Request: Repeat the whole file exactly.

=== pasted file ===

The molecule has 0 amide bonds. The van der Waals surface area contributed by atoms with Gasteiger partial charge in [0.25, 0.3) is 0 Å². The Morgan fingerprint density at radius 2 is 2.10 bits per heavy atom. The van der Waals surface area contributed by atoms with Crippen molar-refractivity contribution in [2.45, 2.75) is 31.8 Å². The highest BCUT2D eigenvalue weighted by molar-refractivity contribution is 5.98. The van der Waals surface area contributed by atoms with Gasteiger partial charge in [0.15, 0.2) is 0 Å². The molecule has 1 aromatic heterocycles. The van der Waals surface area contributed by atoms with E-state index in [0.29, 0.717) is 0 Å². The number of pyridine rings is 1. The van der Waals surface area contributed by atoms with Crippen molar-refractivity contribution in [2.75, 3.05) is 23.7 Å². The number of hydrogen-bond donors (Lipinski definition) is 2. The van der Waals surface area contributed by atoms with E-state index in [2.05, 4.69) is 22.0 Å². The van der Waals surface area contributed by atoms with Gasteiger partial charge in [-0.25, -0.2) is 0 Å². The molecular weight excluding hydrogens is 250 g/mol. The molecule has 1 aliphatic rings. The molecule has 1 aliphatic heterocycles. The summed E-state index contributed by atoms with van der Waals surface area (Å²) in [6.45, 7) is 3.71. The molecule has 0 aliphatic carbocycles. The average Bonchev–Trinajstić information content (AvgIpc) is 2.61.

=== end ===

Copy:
The molecule has 0 amide bonds. The van der Waals surface area contributed by atoms with Gasteiger partial charge in [0.25, 0.3) is 0 Å². The Morgan fingerprint density at radius 2 is 2.10 bits per heavy atom. The van der Waals surface area contributed by atoms with Crippen molar-refractivity contribution in [2.45, 2.75) is 31.8 Å². The highest BCUT2D eigenvalue weighted by molar-refractivity contribution is 5.98. The van der Waals surface area contributed by atoms with Gasteiger partial charge in [0.15, 0.2) is 0 Å². The molecule has 1 aromatic heterocycles. The van der Waals surface area contributed by atoms with E-state index in [0.29, 0.717) is 0 Å². The number of pyridine rings is 1. The van der Waals surface area contributed by atoms with Crippen molar-refractivity contribution in [2.75, 3.05) is 23.7 Å². The number of hydrogen-bond donors (Lipinski definition) is 2. The van der Waals surface area contributed by atoms with E-state index in [2.05, 4.69) is 22.0 Å². The van der Waals surface area contributed by atoms with Gasteiger partial charge in [-0.25, -0.2) is 0 Å². The molecular weight excluding hydrogens is 250 g/mol. The molecule has 1 aliphatic rings. The molecule has 1 aliphatic heterocycles. The summed E-state index contributed by atoms with van der Waals surface area (Å²) in [6.45, 7) is 3.71. The molecule has 0 aliphatic carbocycles. The average Bonchev–Trinajstić information content (AvgIpc) is 2.61.